“You never know which way it’s going to go. That’s exciting for me,” he says. “I go to work, or I get the next script, and as long as I don’t die, I’m happy.”
In casting the role, Gero says Stapleton was at the top of his list. Not only did he need an actor with brawn, he needed an actor who could also ground the series emotionally.
“I think [Stapleton is] the manliest man on television. He is just so physically competent and has that kind of old-fashioned movie star charisma when it comes to the action and the charm,” Gero says. “But what I think is really important is [Weller is] so extraordinarily vulnerable. He’s got a tough exterior, but you can see how fragile he is and how much trauma that character has been through. I think that’s really what drew Sullivan to the part. It wasn’t a typical punch-a-guy, say-a-funny-line role.”
There’s still more than enough action in “Blindspot” to satiate viewers’ appetites. Scenes of Stapleton performing his own stunts while dodging explosions, shooting down the enemy, or standing atop a speeding motorboat zipping around Liberty Island are sure to get the blood pumping. “It’s just insane that that’s my job,” he says. “It’s great, it puts a huge smile on my face.”
It seems Stapleton’s dexterity while being kept on his toes is in part what led him to acting in the first place. He starred in his first commercial at age 10 after his “auntie” signed him up for a kids’ talent agency. “But then they tried to get me into that modeling stuff and I went, ‘Nuh-uh, not for me,’ ” he recalls.
As time went by, he continued acting, slow and steady. “I was never the leading man, I was the guest boyfriend from the other side of the tracks—the naughty kid.”
Years working on camera in Australia prior to his 2010 breakout in crime family indie “Animal Kingdom” with Joel Edgerton, Guy Pearce, and Jacki Weaver taught Stapleton to build a backup plan as well as a thick skin. While that eventually led him to working as a grip on film and television projects between jobs (“They called me up and made me haul ass. It was kind of that test of ‘Let’s see how hard you can work’ ”), he also put his physical competence to use building houses and working as a carpenter’s hand.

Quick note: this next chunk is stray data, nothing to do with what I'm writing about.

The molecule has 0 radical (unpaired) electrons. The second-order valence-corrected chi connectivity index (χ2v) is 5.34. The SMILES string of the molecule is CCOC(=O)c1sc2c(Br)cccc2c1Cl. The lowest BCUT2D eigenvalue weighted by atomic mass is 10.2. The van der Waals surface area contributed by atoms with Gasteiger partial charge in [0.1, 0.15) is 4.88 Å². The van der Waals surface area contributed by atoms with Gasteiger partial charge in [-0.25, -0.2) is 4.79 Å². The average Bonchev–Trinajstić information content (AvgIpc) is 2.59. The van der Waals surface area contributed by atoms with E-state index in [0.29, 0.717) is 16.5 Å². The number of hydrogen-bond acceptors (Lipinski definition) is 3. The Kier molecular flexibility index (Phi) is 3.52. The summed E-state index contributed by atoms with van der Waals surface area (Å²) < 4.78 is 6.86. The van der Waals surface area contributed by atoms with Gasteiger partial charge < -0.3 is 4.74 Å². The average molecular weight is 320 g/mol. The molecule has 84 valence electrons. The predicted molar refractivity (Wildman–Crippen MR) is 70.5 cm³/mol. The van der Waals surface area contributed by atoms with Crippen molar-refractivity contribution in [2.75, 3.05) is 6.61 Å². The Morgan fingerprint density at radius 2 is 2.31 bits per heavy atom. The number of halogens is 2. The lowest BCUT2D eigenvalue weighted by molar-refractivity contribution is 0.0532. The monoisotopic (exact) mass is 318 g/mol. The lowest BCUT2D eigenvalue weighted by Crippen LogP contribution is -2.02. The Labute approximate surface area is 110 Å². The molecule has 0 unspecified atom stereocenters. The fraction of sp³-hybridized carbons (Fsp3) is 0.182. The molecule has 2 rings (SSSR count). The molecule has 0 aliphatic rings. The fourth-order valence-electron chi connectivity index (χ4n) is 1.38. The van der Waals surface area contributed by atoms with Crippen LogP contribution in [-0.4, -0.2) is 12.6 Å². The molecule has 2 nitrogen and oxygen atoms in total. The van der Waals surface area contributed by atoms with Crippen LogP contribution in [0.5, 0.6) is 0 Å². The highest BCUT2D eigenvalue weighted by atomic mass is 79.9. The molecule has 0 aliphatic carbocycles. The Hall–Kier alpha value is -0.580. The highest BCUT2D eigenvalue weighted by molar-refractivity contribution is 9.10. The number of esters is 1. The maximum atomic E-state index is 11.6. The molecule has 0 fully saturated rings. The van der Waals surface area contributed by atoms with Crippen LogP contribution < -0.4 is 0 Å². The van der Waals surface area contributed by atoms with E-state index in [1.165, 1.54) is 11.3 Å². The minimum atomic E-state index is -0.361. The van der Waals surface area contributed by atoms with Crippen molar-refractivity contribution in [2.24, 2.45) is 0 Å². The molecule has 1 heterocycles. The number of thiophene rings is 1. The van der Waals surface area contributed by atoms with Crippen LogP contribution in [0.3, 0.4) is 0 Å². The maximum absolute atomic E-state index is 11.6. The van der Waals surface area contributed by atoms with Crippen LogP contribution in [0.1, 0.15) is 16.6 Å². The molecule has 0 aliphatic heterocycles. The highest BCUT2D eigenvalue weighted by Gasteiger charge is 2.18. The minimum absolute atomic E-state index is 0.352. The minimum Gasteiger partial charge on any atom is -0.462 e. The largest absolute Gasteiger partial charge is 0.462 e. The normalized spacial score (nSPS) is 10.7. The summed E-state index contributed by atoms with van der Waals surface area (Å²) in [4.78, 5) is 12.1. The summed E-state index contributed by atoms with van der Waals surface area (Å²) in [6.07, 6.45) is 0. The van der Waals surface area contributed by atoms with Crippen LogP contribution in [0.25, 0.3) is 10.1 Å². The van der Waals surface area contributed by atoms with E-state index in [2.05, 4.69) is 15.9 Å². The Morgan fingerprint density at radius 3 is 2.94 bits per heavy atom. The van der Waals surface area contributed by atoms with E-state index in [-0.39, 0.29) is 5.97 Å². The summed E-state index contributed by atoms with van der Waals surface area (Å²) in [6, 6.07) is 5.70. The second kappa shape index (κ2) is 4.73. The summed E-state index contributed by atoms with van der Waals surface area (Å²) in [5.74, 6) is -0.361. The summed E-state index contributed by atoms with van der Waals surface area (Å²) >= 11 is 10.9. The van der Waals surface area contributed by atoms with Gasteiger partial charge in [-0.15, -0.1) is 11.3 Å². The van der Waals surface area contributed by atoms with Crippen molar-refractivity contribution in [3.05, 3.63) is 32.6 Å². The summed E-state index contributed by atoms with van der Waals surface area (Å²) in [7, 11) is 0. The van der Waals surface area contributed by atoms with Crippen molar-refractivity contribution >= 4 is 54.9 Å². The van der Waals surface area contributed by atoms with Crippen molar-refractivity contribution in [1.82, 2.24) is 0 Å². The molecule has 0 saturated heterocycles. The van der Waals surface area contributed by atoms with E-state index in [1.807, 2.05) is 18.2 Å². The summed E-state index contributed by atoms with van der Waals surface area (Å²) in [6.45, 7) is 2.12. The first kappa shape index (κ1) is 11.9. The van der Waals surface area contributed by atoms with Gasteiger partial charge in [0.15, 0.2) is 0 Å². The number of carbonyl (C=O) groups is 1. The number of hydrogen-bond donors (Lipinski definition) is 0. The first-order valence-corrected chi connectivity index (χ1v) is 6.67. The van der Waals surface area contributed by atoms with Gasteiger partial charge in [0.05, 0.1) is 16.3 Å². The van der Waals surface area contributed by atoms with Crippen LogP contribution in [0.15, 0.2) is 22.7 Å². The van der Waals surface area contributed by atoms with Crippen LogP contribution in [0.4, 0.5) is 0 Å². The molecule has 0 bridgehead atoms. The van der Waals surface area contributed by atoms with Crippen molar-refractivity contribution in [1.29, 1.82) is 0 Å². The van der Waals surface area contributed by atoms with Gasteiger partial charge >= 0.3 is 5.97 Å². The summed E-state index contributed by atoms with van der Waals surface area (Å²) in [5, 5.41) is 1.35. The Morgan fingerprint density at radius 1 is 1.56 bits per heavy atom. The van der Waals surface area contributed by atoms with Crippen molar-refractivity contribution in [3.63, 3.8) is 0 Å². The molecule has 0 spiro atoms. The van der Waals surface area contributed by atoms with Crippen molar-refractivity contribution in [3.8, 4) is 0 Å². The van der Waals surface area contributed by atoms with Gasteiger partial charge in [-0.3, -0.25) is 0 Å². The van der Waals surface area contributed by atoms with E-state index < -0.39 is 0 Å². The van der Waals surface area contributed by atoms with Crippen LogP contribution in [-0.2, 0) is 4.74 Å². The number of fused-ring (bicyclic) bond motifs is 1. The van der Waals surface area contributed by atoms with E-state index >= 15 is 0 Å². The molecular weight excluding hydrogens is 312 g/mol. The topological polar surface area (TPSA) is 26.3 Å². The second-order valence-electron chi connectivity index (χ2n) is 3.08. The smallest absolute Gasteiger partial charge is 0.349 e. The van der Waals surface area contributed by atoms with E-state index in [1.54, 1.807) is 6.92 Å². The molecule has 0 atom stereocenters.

“I just didn’t give up—that’s the thing,” Stapleton says of breaking out when pushing 40. “In order not to give up, I also struggled through those periods of unemployment or downtime or shit wages, but I went straight back to building. I worked in different fields so I could support this and do this. I didn’t have the desperation of trying to get a job.”
He pauses, taking a sip of his coffee before getting to the kicker: “I’ve always said, yes, follow your dreams or whatever. But those dreams don’t fucking pay the rent, and they’re not going to feed you. You can’t follow that unless you have another ability or another way of feeding yourself or supporting yourself, putting a roof over your head. Then you’ve got the ability [and] the comfort of really focusing on that job. I’m all about following the dreams, but I’m also about the realism of, you know, it’s a hard slog. To make it easier, work.”
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Styling by Rachel Wirkus and assistant Jessica Hettwer. Marcelo T-shirt by Theory. Wellar HC suit jacket by Theory, Marlo suit pants by Theory, Sylvain shirt by Theory. All clothing available at theory.com.